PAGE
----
We have high expectations. We actively engage students. We observe to take notes on what they say and do. We are feeling on top of our formative data-gathering game!
Then, brain science enters the equation with humbling news: We don’t always see what’s right in front of us. This is especially true when we have implicit biases—which, as humans, we always do. We have all been conditioned by false narratives about racial difference, language hierarchies, and gender differences—whether we believe them or not.
For observation data to matter, we need to be clear on our learning intentions. For it to matter for equity, we need to be aware of our biases and intentional about disrupting defaults of low expectations for students from historically-marginalized groups. What do you see as students engage? How do you interpret the data? How do your lived experiences shape what you see?
Observing students is one of the most important teaching skills. It is also one of the most under-prioritized in professional learning initiatives and district-wide change. Using observation data for equity requires more than watching students — we need to learn to see beyond our own biases and use new data to challenge our own assumptions.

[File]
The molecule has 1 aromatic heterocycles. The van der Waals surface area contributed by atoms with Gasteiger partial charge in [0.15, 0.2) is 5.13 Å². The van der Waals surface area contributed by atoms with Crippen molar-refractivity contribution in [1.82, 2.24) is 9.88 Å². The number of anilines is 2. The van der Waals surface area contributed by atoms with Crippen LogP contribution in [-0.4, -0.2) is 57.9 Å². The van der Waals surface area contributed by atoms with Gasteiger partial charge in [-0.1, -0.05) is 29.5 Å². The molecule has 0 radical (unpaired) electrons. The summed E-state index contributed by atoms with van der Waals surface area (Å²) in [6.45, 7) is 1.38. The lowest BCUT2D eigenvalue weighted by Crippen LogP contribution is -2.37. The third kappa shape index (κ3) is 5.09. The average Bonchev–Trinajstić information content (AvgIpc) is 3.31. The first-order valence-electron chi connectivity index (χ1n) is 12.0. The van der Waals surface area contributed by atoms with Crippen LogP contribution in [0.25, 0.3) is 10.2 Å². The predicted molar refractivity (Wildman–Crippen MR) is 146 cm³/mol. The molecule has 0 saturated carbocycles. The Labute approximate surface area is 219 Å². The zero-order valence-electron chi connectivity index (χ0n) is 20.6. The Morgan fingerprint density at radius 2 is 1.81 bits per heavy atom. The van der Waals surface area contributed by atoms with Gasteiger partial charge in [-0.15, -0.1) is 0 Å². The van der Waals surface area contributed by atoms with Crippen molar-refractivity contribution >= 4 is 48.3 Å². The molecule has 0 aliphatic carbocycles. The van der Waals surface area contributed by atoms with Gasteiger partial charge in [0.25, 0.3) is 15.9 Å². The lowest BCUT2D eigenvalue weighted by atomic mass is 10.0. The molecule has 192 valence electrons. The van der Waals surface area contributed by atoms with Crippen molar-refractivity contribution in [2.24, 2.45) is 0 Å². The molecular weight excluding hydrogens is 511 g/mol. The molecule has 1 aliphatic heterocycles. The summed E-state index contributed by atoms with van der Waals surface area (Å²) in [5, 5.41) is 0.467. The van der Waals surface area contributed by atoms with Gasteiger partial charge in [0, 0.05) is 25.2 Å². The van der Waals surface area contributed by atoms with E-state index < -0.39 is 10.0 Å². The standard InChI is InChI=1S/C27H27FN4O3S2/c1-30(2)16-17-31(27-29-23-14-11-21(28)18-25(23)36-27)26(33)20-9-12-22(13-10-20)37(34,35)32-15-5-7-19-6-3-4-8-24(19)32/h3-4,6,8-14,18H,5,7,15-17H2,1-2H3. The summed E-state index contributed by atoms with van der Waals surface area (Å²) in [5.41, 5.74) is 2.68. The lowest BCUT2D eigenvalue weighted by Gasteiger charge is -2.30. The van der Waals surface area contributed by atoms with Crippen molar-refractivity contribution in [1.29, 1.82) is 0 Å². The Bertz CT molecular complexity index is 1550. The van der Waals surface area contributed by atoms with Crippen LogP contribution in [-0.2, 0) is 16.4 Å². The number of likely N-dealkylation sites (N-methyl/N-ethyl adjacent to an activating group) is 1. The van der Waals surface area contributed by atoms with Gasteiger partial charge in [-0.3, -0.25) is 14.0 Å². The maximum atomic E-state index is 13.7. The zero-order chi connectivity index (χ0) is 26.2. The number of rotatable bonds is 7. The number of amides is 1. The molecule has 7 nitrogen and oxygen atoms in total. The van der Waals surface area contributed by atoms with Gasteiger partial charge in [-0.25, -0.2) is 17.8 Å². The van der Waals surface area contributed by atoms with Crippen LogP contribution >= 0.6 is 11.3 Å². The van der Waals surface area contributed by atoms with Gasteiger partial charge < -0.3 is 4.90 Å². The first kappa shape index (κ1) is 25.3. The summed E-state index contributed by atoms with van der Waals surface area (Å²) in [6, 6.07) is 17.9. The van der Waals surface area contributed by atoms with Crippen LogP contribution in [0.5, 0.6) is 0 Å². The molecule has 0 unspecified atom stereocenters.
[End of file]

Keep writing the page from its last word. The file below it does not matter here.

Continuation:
The language we use to talk about students matters. It reflects and shapes our perceptions, and most importantly, our expectations for student success.
In your school, make a courageous commitment to shift all staff conversations about kids and their families from a deficit mindset, which views diversity as a problem kids bear, to an asset mindset: one which truly values students and their communities for the diversity they bring. Begin by reframing these four sentences.
No matter how good our intentions to be free of prejudice, we all have implicit biases that can have a serious impact on our work in schools.
Implicit bias refers to stereotypes or attitudes that affect our decisions and actions. Unlike explicit bias, which is intentional and part of our belief systems, implicit bias is an association we have that is unconscious and unintentional.
In a new study, Gershenson, Hold, & Papageorge (2015) reveal that non-black teachers have lower expectations than black teachers for the same black students in the same schools. How do white educators respond to these findings? Do we point the finger at others, or get personal to reflect humbly on what we each might better understand about ourselves, and change?